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NEWS | Nov. 14, 2016

San Antonio youth, ISR Wingmen honor veterans together

25th Air Force

Veteran’s Day means many things to many people. For a select group of volunteers from 25th Air Force, and Joint Base San Antonio, this November 11 meant spending their day educating local students on the importance of honoring military members, past and present.

Stevenson Middle School students welcomed 44 Airmen for a full day of events. The students spent the day honoring their visitors, while active-duty and veteran Airmen educated the students on the commitment and sacrifices made by this nation’s military forces.  

Stevenson Middle School Principal Chuck Baldridge said he has always stressed community engagement. 

“I was seeking an opportunity for our students and staff to not only express gratitude to our Veterans, but also to have our students and staff learn more about Veterans and Veterans Day,” Baldridge said.

The students placed signs around the school thanking Veterans for their service. They also placed flags around the school grounds, hosted a breakfast in honor of veterans and hosted military members and veterans in all of the school’s history classes throughout the day.

The selfless service of all Veterans should be recognized, said retired Chief Master Sgt. Kevin Slater, a teacher at the school. He hopes the students appreciate that Veterans come from all walks of life, just like them.

“I believe it is important for all of us, including our youth, to value selfless service and the willingness of others to subjugate their personal desires to the benefit of others,” Slater said.

Tech. Sgt. Beverly DeKerguelen, or "DK", reporting section chief, 93rd Intelligence Squadron, volunteered to participate in the event for several reasons.


“I grew up hating the subject of history in school. I thought it was soooo boring, and what was the point? All that stuff was over and done with... who cares, right?” DeKerguelen said. Then, she joined the military. 


“After 9/11 I became obsessed with understanding what was going on in the Middle East. What was the difference between Sunni and Shia Muslims? What did Al Qaida want, and why or how did they come about?” she said. The questions persisted from then on, and she had to know more about everything.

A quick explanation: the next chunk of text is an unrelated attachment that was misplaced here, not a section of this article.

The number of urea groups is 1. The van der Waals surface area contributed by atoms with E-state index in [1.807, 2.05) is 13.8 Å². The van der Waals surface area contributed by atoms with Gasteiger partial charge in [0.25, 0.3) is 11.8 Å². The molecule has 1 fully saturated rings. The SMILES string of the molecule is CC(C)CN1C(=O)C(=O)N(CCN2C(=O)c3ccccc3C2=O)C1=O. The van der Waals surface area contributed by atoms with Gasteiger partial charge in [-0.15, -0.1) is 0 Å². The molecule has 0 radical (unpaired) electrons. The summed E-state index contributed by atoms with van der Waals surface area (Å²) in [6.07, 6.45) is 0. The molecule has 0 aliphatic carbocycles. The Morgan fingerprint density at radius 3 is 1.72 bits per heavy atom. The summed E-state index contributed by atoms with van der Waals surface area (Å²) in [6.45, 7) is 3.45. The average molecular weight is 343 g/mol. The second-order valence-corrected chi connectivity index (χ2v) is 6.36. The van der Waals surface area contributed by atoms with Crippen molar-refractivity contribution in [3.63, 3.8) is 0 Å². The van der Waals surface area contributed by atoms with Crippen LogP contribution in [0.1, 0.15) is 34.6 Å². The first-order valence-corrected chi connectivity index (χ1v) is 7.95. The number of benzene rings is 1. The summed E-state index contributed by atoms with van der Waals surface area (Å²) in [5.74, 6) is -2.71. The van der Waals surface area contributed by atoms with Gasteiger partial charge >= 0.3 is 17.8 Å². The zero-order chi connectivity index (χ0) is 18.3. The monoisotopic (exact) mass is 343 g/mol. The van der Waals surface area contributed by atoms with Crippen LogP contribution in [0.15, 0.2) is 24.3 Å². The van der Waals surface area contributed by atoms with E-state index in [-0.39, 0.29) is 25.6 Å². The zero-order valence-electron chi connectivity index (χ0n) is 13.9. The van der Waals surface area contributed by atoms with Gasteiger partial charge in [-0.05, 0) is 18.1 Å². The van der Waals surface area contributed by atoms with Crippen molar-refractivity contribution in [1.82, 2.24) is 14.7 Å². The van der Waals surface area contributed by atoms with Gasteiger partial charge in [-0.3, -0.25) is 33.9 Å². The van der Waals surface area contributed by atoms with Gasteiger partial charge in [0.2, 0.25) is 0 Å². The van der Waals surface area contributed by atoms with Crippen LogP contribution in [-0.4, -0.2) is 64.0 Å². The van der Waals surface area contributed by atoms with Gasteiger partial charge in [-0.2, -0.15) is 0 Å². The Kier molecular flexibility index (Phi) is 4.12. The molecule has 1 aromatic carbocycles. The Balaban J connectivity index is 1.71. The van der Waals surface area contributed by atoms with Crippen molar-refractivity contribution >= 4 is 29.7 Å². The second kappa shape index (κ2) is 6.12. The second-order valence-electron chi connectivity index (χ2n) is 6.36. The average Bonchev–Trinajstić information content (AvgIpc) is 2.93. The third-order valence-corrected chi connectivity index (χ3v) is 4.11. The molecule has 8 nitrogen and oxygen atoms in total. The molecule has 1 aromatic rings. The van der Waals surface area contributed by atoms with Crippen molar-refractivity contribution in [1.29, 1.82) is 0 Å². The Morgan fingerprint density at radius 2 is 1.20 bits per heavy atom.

“I wanted to know why World War II happened and I wanted to hear and read as many individual personal stories as I could find from the event,” she said. “Same thing for the Civil War, World War I, the Holocaust, Hitler, Putin, the U.S. Presidents, the politics of abolishing slavery, and so on.


“I joined the military hoping to serve my country the way many of the people in the books I had read served,” DeKerguelen said. “I have not been fortunate, or unfortunate, enough to be involved in any seriously dangerous war situations during my service, but I wouldn't hesitate to answer the call if it came. I want our youth to become more interested in history and in the service of our veterans as I did because their sacrifice should never be overshadowed or go unappreciated. The real war stories should be told, and not just who won what battle and when.”


One of the students who listened to Airmen speak during her history class appreciated what she learned this Veteran’s Day.


“No one ever talked to us individually like that before,” the student said. “They talked about the aircraft, and I thought that was cool.”


Chief Master Sgt. Marcus Penn of the Air Education and Training Command, Inspector General’s office, reminded students in Michelle Wheeler’s history class they can recognize veterans and servicemembers every day, not just on Veteran’s Day.


“This day is special, but what about all the other 364 days of the year. Someone paid the price for me,” Penn said, as he reminded students they can recognize veterans and servicemembers in the grocery store, at restaurants and at other places throughout the year.